In May 2020, UN Secretary-General António Guterres launched a UN policy brief focusing on early reports of abuses coming to light in the pandemic. He asked that all parties making decisions affecting senior citizens be guided by a commitment to respect and the right to health. Guterres, who is 72, called for accelerated action.
“Health care is a human right, and every life has equal value,” he wrote. “Particular risks faced by older persons in accessing health care, including age discrimination, neglect, maltreatment and violence in residential institutions, need to be properly monitored and fully addressed.”
As Zainoeddin said, “Our main concern is that the OEWGA [open-ended working group] has not complied with its mandates, after 11 sessions.”
At its creation in 2012 in the Assembly’s Third Committee, which oversees human rights, the working group was asked to “present to the General Assembly, at the earliest possible date, a proposal containing, inter alia, the main elements that should be included in an international legal instrument to promote and protect the rights and dignity of older persons, which are not currently addressed sufficiently by existing mechanisms and therefore require further international protection. . . .”
Advocates for a new convention, which the Assembly apparently favored, say that they suffered a setback three years ago when a unit in the UN Department of Economic and Social Affairs (Desa) devoted to aging was downgraded by lowering the level of the top member of the staff assigned to it: in UN speak, from a P-5 to P-4. “Unfathomable, given an issue as important as global aging referred to by the Population Division,” a former staff person told PassBlue.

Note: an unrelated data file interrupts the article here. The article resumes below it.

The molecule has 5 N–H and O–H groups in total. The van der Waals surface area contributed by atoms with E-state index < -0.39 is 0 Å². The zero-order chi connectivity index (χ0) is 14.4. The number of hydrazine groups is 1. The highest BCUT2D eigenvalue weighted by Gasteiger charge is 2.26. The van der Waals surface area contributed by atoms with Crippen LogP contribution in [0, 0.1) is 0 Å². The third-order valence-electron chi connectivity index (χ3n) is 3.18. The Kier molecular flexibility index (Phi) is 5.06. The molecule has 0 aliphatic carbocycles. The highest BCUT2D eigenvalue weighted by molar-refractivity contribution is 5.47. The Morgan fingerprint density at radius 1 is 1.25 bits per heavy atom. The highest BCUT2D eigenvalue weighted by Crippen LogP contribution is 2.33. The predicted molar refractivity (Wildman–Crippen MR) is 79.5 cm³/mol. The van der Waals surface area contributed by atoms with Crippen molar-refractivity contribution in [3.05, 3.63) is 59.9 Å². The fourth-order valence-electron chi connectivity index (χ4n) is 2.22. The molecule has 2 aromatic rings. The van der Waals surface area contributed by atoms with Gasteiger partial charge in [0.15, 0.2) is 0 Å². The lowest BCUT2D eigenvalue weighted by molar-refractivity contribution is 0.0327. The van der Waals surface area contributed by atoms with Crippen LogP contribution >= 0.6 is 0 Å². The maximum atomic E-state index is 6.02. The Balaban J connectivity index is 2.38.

In a 2020 report, the UN Population Division, the keeper of global data, estimated that there were 727 million people age 65 or older, most of them women. That figure was expected to more than double by 2050, to at least 1.5 billion. Calculating in other factors, such as decreasing fertility and longer lifespans, the share of global population 65 and older will likely rise to about 16 percent, up from 9.3 percent in 2020.
In Somers’s interview with PassBlue, she noted how important it was that positive support from just a few UN member states in the General Assembly could help assure success on the topic of aging. She described, for example, how the committed leadership of New Zealand and Mexico had been vital to the adoption in 2006 of the Convention on the Rights of Persons With Disabilities. “New Zealand and Mexico stepped in and pushed it through,” she said.
No volunteers among UN member nations have appeared so far to do the same for a convention on the rights of the elderly. “We really need a champion,” Somers added.
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Barbara Crossette is the senior consulting editor and writer for PassBlue and the United Nations correspondent for The Nation. She is also a member of the Council on Foreign Relations. She has also contributed to the Oxford Handbook on the United Nations.
Previously, Crossette was the UN bureau chief for The New York Times from 1994 to 2001 and previously its chief correspondent in Southeast Asia and South Asia. She is the author of “So Close to Heaven: The Vanishing Buddhist Kingdoms of the Himalayas,” “The Great Hill Stations of Asia” and a Foreign Policy Association study, “India Changes Course,” in the Foreign Policy Association’s “Great Decisions 2015.”
Crossette won the George Polk award for her coverage in India of the assassination of Rajiv Gandhi in 1991 and the 2010 Shorenstein Prize for her writing on Asia.